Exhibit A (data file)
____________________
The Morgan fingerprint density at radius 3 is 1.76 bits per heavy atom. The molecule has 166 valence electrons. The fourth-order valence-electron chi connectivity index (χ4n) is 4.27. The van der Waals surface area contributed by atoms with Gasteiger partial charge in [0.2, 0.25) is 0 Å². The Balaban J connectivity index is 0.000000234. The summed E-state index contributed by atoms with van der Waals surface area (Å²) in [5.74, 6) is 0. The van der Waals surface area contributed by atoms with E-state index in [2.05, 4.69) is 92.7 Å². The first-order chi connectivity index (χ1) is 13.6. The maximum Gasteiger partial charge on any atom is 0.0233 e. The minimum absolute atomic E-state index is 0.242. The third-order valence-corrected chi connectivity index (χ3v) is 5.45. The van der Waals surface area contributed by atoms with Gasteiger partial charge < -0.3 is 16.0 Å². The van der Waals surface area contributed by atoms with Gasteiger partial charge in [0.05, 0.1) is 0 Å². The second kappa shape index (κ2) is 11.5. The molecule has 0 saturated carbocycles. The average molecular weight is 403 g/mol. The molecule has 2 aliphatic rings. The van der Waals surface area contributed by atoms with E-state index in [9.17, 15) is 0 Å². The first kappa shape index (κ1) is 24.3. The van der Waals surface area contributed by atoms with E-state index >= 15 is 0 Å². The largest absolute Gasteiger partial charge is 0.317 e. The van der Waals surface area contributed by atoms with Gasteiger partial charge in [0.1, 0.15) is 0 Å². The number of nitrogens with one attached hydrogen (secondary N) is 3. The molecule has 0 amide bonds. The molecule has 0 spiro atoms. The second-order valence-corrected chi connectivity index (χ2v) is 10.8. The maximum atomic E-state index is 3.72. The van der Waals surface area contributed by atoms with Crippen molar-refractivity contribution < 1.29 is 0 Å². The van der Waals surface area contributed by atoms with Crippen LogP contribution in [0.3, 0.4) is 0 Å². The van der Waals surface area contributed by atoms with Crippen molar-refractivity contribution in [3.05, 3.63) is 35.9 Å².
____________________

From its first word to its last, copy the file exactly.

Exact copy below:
The Morgan fingerprint density at radius 3 is 1.76 bits per heavy atom. The molecule has 166 valence electrons. The fourth-order valence-electron chi connectivity index (χ4n) is 4.27. The van der Waals surface area contributed by atoms with Gasteiger partial charge in [0.2, 0.25) is 0 Å². The Balaban J connectivity index is 0.000000234. The summed E-state index contributed by atoms with van der Waals surface area (Å²) in [5.74, 6) is 0. The van der Waals surface area contributed by atoms with E-state index in [2.05, 4.69) is 92.7 Å². The first-order chi connectivity index (χ1) is 13.6. The maximum Gasteiger partial charge on any atom is 0.0233 e. The minimum absolute atomic E-state index is 0.242. The third-order valence-corrected chi connectivity index (χ3v) is 5.45. The van der Waals surface area contributed by atoms with Gasteiger partial charge < -0.3 is 16.0 Å². The van der Waals surface area contributed by atoms with Gasteiger partial charge in [0.05, 0.1) is 0 Å². The second kappa shape index (κ2) is 11.5. The molecule has 0 saturated carbocycles. The average molecular weight is 403 g/mol. The molecule has 2 aliphatic rings. The van der Waals surface area contributed by atoms with E-state index in [9.17, 15) is 0 Å². The first kappa shape index (κ1) is 24.3. The van der Waals surface area contributed by atoms with E-state index >= 15 is 0 Å². The largest absolute Gasteiger partial charge is 0.317 e. The van der Waals surface area contributed by atoms with Gasteiger partial charge in [0.1, 0.15) is 0 Å². The number of nitrogens with one attached hydrogen (secondary N) is 3. The molecule has 0 amide bonds. The molecule has 0 spiro atoms. The second-order valence-corrected chi connectivity index (χ2v) is 10.8. The maximum atomic E-state index is 3.72. The van der Waals surface area contributed by atoms with Crippen molar-refractivity contribution < 1.29 is 0 Å². The van der Waals surface area contributed by atoms with Crippen LogP contribution in [0.3, 0.4) is 0 Å². The van der Waals surface area contributed by atoms with Crippen molar-refractivity contribution in [3.05, 3.63) is 35.9 Å².